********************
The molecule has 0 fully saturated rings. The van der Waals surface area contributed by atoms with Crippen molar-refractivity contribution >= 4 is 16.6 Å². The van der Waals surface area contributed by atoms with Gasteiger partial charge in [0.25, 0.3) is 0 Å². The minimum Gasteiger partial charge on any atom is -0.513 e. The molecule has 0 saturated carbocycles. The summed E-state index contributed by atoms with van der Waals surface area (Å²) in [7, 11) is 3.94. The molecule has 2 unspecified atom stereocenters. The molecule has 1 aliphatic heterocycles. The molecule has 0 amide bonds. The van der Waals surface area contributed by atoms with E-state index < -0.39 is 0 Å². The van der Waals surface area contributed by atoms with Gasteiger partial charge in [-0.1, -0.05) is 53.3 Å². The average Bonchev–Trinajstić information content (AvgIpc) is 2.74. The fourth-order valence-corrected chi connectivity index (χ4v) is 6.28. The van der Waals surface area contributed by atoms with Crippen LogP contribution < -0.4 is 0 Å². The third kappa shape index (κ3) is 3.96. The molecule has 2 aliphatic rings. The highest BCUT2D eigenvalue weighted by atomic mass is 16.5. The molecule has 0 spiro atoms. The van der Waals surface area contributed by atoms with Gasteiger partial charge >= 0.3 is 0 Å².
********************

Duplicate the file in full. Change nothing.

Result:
The molecule has 0 fully saturated rings. The van der Waals surface area contributed by atoms with Crippen molar-refractivity contribution >= 4 is 16.6 Å². The van der Waals surface area contributed by atoms with Gasteiger partial charge in [0.25, 0.3) is 0 Å². The minimum Gasteiger partial charge on any atom is -0.513 e. The molecule has 0 saturated carbocycles. The summed E-state index contributed by atoms with van der Waals surface area (Å²) in [7, 11) is 3.94. The molecule has 2 unspecified atom stereocenters. The molecule has 1 aliphatic heterocycles. The molecule has 0 amide bonds. The van der Waals surface area contributed by atoms with E-state index < -0.39 is 0 Å². The van der Waals surface area contributed by atoms with Gasteiger partial charge in [-0.1, -0.05) is 53.3 Å². The average Bonchev–Trinajstić information content (AvgIpc) is 2.74. The fourth-order valence-corrected chi connectivity index (χ4v) is 6.28. The van der Waals surface area contributed by atoms with Crippen LogP contribution < -0.4 is 0 Å². The third kappa shape index (κ3) is 3.96. The molecule has 2 aliphatic rings. The highest BCUT2D eigenvalue weighted by atomic mass is 16.5. The molecule has 0 spiro atoms. The van der Waals surface area contributed by atoms with Gasteiger partial charge >= 0.3 is 0 Å².